I've known quite a number of people in my life who I've embraced as Christians, but now they walk a far distance from the Christan faith. What do we make of those people? Some of them were quite zealous. They were witnessing, reading the Bible, actively involved in a Christan worldview. Some could even pray fancy heartfelt prayers at a prayer meeting. They could tell profound conversion stories.
Are they non-believers, and always were? Even now, I don't know if they're in a deep period of rebellion against the faith, or are simply examples of seeds that fell on rocky soil.
As a member of The United Reformed Churches of North America, I'm at least part of a body that has a set of guidelines set up to deal with such people who "fall away."
Since Christian discipline is spiritual in nature and exempts no one from trial or punishment by the civil authorities, so also besides civil punishment there is need of ecclesiastical censure, that God may be glorified, that the sinner may be reconciled with God, the church and his neighbor, and that offense may be removed from the church of Christ.
In case anyone errs in doctrine or offends in conduct, as long as the sin is of a private character and does not give public offense, the rule clearly prescribed by Christ in Matthew 18 shall be followed.
Secret sins from which the sinner repents after being admonished by one person in private or in the presence of two or three witnesses, shall not be made known to the Consistory.
If anyone has been admonished in love by two or three persons concerning a secret sin and does not repent, or if he has committed a public sin, the matter shall be brought to the Consistory.
Anyone whose sin is properly made known to the Consistory, and who then obstinately rejects the Scriptural admonitions of the Consistory, shall be suspended from all privileges of church membership, including the use of the sacraments. After such suspension and subsequent admonitions, and before proceeding to excommunication, the impenitence of the sinner shall be publicly made known to the congregation, the offense explained, together with the care bestowed upon him and repeated admonitions, so that the congregation may speak to him and pray for him. This shall be done in three steps. In the first, the name of the sinner need not be mentioned, that he be somewhat spared. In the second, the Consistory shall seek the advice of classis before proceeding, whereupon his name shall be mentioned. In the third, the congregation shall be informed that, unless he repents, he will be excluded from the fellowship of the church, so that his excommunication, if he remains impenitent, may take place with the full knowledge of the church. The interval between the steps shall be left to the discretion of the Consistory.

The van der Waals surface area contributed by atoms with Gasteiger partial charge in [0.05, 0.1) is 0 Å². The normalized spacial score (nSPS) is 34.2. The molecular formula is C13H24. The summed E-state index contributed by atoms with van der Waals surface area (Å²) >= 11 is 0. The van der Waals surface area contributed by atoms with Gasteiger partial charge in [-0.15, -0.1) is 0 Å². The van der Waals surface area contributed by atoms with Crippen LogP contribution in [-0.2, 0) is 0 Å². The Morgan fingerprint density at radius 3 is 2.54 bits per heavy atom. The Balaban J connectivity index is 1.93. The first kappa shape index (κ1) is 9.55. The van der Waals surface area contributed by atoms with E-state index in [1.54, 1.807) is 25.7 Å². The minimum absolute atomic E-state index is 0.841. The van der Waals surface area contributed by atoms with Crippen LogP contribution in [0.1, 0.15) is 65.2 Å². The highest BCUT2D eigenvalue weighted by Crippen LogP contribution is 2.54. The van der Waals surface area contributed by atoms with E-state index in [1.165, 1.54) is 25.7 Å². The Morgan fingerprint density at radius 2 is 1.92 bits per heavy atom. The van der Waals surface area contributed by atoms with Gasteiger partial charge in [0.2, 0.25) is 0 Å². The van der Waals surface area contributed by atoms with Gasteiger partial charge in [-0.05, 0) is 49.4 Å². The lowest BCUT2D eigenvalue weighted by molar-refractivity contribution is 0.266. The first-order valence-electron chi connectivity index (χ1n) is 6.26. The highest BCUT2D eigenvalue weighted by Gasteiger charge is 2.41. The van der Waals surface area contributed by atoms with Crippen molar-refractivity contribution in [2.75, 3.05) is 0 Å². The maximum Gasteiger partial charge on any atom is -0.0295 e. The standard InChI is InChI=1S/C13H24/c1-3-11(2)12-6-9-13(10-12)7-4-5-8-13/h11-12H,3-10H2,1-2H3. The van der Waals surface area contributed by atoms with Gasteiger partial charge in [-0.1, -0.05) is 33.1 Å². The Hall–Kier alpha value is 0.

If these steps of discipline, having been carried out in a loving manner, do not bring about repentance, but rather harden the sinner in his ways, the Consistory shall proceed to the extreme remedy, namely, excommunication, in agreement with the Word of God and with the use of the appropriate liturgical form.
The restoration of a sinner whose sins are public, or have become public because the admonition of the church was despised, shall take place upon sufficient evidence of repentance, in such manner as the Consistory shall deem conducive to the edification of the church. Whether in particular cases this should take place in public shall, when there is a difference of opinion about it within the Consistory, be decided with the advice of two neighboring churches of the classis.
Whenever anyone who has been excommunicated desires to become reconciled to the church by way of penitence, it shall be announced to the congregation in order that, insofar as no one can allege anything against him to the contrary, he may, with profession of his repentance, be publicly reinstated with the use of the appropriate liturgical form.
Mature members by baptism who are delinquent in doctrine or life shall be admonished and, if they persist, shall be excluded from the church of Christ. The advice of classis must be sought before proceeding to such exclusion.
Members by baptism who have been excluded from the church and who later repent of their sin shall be received again into the church only upon public profession of faith.
The URC church order at least sets up a helpful structure to restore those who go through a period of rebellion. Church discipline, while some question the notion or think the word is prone to trouble, is actually... a helpful practice. Church discipline is far more than giving people a hard time, it's a way for a church to be responsible for those God has entrusted to them.